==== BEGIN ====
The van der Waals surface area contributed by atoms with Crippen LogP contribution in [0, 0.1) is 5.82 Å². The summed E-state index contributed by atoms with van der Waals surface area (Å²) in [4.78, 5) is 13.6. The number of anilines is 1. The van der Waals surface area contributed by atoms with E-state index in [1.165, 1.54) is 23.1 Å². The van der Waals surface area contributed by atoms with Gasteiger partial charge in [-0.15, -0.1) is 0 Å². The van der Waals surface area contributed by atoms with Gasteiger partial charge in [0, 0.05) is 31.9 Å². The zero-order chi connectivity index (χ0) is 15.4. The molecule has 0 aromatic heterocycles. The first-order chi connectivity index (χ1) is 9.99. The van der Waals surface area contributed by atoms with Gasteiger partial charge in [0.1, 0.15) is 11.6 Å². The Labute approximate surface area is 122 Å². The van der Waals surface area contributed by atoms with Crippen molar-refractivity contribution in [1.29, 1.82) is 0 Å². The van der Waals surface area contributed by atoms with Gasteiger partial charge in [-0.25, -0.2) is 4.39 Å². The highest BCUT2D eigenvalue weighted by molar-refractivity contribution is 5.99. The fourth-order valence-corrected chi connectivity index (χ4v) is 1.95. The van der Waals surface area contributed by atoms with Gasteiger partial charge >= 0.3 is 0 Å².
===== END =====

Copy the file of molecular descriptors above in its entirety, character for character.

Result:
The van der Waals surface area contributed by atoms with Crippen LogP contribution in [0, 0.1) is 5.82 Å². The summed E-state index contributed by atoms with van der Waals surface area (Å²) in [4.78, 5) is 13.6. The number of anilines is 1. The van der Waals surface area contributed by atoms with E-state index in [1.165, 1.54) is 23.1 Å². The van der Waals surface area contributed by atoms with Gasteiger partial charge in [-0.15, -0.1) is 0 Å². The van der Waals surface area contributed by atoms with Gasteiger partial charge in [0, 0.05) is 31.9 Å². The zero-order chi connectivity index (χ0) is 15.4. The molecule has 0 aromatic heterocycles. The first-order chi connectivity index (χ1) is 9.99. The van der Waals surface area contributed by atoms with Gasteiger partial charge in [0.1, 0.15) is 11.6 Å². The Labute approximate surface area is 122 Å². The van der Waals surface area contributed by atoms with Crippen molar-refractivity contribution in [1.29, 1.82) is 0 Å². The van der Waals surface area contributed by atoms with Gasteiger partial charge in [-0.25, -0.2) is 4.39 Å². The highest BCUT2D eigenvalue weighted by molar-refractivity contribution is 5.99. The fourth-order valence-corrected chi connectivity index (χ4v) is 1.95. The van der Waals surface area contributed by atoms with Gasteiger partial charge >= 0.3 is 0 Å².